Upon her wings presents the god unshorn.
      See how Aurora throws her fair
      Fresh-quilted colours through the air:
      Get up, sweet slug-a-bed, and see
      The dew bespangling herb and tree!

    Each flower has wept and bow’d toward the east
    Above an hour since, yet you not drest;
      Nay! not so much as out of bed?
      When all the birds have matins said
      And sung their thankful hymns, ’tis sin,
      Nay, profanation, to keep in,

    Whereas a thousand virgins on this day
    Spring sooner than the lark, to fetch in May.
    • 178. "Corinna's Going A-Maying", st. 1
  • Rise and put on your foliage, and be seen
    To come forth, like the spring-time, fresh and green,
      And sweet as Flora. Take no care
      For jewels for your gown or hair:
      Fear not; the leaves will strew
      Gems in abundance upon you:
    Besides, the childhood of the day has kept,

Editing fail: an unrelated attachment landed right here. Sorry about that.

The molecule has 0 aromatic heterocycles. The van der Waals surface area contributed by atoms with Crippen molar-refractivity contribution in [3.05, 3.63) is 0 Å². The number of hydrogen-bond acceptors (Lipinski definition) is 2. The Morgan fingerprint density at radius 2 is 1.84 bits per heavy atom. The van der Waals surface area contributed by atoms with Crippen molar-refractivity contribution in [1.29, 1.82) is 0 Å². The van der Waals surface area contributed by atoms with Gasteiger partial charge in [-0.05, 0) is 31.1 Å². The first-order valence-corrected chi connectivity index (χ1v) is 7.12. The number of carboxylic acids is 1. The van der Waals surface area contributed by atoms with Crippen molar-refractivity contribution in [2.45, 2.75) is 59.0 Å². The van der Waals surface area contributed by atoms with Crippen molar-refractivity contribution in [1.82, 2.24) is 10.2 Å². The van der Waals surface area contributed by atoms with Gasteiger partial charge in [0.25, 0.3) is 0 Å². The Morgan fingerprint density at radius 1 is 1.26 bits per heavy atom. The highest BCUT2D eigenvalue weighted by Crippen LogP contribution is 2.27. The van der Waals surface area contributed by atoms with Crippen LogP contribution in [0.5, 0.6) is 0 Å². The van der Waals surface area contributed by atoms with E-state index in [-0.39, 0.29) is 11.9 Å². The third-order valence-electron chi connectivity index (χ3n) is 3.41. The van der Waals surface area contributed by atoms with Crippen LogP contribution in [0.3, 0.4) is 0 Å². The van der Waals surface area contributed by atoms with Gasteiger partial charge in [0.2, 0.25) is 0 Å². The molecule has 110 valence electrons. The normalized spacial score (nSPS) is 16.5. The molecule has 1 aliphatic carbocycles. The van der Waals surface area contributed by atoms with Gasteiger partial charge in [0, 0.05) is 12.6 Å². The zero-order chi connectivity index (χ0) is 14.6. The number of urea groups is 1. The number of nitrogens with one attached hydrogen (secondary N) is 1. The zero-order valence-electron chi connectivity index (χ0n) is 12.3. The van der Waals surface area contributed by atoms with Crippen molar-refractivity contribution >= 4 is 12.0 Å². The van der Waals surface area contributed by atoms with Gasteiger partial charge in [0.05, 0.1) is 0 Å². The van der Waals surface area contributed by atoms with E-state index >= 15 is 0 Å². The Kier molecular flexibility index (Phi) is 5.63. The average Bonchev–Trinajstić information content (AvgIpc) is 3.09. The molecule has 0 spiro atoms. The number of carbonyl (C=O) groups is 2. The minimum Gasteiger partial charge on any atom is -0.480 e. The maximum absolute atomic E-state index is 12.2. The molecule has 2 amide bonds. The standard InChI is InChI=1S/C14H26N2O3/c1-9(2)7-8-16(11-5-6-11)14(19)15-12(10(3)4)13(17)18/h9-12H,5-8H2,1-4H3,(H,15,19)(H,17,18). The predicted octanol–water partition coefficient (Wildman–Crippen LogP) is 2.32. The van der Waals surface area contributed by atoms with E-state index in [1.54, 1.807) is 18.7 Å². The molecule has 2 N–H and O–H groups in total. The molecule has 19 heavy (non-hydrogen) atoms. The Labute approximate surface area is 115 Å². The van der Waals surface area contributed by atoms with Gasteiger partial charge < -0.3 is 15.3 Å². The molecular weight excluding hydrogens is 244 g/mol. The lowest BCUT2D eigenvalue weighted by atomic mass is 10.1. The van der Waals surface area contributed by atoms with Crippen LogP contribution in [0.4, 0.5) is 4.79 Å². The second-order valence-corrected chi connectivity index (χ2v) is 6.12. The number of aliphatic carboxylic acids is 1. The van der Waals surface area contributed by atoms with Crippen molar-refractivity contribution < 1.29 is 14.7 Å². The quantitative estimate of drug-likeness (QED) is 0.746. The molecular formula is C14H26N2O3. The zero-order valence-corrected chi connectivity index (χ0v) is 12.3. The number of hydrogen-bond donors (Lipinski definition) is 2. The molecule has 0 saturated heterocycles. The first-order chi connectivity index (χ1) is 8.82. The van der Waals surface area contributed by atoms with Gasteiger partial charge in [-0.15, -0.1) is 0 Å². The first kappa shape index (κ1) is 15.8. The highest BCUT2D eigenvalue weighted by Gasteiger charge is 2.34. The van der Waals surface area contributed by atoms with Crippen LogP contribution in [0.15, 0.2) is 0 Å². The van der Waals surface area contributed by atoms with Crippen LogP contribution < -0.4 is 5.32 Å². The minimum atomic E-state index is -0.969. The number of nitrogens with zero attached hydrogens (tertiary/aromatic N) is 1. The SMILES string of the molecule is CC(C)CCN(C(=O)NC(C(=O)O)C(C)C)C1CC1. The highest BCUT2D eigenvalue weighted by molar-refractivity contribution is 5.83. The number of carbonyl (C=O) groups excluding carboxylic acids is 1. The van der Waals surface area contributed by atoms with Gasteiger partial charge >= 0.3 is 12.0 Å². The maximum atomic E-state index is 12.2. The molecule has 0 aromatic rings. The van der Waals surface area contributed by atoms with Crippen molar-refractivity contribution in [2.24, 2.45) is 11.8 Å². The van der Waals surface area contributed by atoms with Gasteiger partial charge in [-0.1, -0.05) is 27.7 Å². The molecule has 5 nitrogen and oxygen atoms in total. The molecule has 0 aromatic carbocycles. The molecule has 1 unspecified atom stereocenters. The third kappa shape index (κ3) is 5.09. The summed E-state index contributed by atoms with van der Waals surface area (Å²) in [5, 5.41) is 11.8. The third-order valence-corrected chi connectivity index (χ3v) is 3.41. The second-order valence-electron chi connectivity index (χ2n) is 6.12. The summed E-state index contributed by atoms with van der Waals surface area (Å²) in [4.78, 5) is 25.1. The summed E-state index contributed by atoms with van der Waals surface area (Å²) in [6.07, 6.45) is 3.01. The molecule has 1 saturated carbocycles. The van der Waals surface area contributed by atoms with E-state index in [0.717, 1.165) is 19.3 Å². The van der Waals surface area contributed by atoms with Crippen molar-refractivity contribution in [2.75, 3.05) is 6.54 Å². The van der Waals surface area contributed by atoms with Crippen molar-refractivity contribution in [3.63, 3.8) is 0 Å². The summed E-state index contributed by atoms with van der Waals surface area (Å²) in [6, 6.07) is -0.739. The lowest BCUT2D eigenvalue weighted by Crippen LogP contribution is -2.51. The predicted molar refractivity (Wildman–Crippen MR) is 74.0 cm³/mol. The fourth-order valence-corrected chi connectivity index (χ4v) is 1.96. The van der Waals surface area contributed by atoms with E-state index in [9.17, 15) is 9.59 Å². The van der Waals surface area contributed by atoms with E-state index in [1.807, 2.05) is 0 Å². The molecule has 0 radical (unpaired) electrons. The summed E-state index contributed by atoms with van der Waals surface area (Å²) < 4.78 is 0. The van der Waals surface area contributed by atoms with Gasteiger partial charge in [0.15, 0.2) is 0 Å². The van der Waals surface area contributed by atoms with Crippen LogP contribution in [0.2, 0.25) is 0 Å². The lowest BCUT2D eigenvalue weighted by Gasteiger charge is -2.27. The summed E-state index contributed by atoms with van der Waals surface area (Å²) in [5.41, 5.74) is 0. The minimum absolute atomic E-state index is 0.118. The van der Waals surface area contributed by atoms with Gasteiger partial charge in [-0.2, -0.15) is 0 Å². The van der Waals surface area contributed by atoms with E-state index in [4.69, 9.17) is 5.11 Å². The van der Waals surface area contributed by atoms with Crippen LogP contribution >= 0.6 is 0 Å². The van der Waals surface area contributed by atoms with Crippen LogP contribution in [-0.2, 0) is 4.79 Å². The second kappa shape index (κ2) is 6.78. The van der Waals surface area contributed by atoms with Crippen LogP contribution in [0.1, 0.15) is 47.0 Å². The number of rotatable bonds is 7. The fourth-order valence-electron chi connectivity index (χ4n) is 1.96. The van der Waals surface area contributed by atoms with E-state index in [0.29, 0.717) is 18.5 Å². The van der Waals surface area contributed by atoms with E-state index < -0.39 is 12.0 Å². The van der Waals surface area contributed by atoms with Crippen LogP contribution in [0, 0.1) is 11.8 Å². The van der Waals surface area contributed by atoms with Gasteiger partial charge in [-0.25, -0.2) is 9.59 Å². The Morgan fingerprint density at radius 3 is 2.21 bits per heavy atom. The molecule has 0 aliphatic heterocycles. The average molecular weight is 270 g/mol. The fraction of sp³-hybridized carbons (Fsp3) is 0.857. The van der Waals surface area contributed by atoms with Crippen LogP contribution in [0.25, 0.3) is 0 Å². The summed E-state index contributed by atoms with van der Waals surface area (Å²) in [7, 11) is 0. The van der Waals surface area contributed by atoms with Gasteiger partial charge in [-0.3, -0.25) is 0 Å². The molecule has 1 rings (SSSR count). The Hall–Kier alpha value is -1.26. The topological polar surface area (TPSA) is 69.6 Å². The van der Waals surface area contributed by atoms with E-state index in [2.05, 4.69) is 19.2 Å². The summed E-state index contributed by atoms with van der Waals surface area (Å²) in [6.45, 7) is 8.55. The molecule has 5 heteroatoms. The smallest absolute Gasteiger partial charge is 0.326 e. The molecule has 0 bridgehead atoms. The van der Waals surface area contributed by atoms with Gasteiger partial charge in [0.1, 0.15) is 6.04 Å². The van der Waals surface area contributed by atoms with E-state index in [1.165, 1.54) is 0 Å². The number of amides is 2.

Against you come, some orient pearls unwept.
      Come, and receive them while the light
      Hangs on the dew-locks of the night:
      And Titan on the eastern hill
      Retires himself, or else stands still
    Till you come forth! Wash, dress, be brief in praying:
    Few beads are best when once we go a-Maying.
    • 178. "Corinna's Going A-Maying", st. 2
  • Come, my Corinna, come; and coming, mark
    How each field turns a street, each street a park,
      Made green and trimm’d with trees! see how
      Devotion gives each house a bough
      Or branch! each porch, each door, ere this,
      An ark, a tabernacle is,
    Made up of white-thorn neatly interwove,
    As if here were those cooler shades of love.